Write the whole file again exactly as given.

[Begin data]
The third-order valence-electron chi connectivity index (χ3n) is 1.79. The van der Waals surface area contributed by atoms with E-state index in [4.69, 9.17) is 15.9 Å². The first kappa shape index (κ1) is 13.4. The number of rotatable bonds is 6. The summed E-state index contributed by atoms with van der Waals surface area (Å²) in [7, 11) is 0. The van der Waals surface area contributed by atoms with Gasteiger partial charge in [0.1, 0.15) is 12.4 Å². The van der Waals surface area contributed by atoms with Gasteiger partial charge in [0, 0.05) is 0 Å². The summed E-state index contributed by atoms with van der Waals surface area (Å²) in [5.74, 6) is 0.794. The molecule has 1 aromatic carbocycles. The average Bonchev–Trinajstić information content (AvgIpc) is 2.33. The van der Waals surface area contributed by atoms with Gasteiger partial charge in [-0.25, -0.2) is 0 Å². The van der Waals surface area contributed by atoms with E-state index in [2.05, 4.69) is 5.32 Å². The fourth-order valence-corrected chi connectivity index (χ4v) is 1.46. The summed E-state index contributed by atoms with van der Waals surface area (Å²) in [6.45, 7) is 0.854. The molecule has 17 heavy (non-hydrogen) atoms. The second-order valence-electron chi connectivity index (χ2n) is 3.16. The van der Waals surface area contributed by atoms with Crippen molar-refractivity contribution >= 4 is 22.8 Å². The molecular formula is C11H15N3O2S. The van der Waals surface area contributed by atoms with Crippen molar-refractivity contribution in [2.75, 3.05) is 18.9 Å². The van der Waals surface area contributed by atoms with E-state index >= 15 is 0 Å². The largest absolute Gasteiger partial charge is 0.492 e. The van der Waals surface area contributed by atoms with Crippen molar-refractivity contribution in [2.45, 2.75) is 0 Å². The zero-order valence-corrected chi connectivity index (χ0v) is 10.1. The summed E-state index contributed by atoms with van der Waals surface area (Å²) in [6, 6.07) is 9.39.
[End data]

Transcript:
The third-order valence-electron chi connectivity index (χ3n) is 1.79. The van der Waals surface area contributed by atoms with E-state index in [4.69, 9.17) is 15.9 Å². The first kappa shape index (κ1) is 13.4. The number of rotatable bonds is 6. The summed E-state index contributed by atoms with van der Waals surface area (Å²) in [7, 11) is 0. The van der Waals surface area contributed by atoms with Gasteiger partial charge in [0.1, 0.15) is 12.4 Å². The van der Waals surface area contributed by atoms with Gasteiger partial charge in [0, 0.05) is 0 Å². The summed E-state index contributed by atoms with van der Waals surface area (Å²) in [5.74, 6) is 0.794. The molecule has 1 aromatic carbocycles. The average Bonchev–Trinajstić information content (AvgIpc) is 2.33. The van der Waals surface area contributed by atoms with Gasteiger partial charge in [-0.25, -0.2) is 0 Å². The van der Waals surface area contributed by atoms with E-state index in [2.05, 4.69) is 5.32 Å². The fourth-order valence-corrected chi connectivity index (χ4v) is 1.46. The summed E-state index contributed by atoms with van der Waals surface area (Å²) in [6.45, 7) is 0.854. The molecule has 17 heavy (non-hydrogen) atoms. The second-order valence-electron chi connectivity index (χ2n) is 3.16. The van der Waals surface area contributed by atoms with Crippen molar-refractivity contribution >= 4 is 22.8 Å². The molecular formula is C11H15N3O2S. The van der Waals surface area contributed by atoms with Crippen molar-refractivity contribution in [2.75, 3.05) is 18.9 Å². The van der Waals surface area contributed by atoms with E-state index >= 15 is 0 Å². The largest absolute Gasteiger partial charge is 0.492 e. The van der Waals surface area contributed by atoms with Crippen molar-refractivity contribution in [2.45, 2.75) is 0 Å². The zero-order valence-corrected chi connectivity index (χ0v) is 10.1. The summed E-state index contributed by atoms with van der Waals surface area (Å²) in [6, 6.07) is 9.39.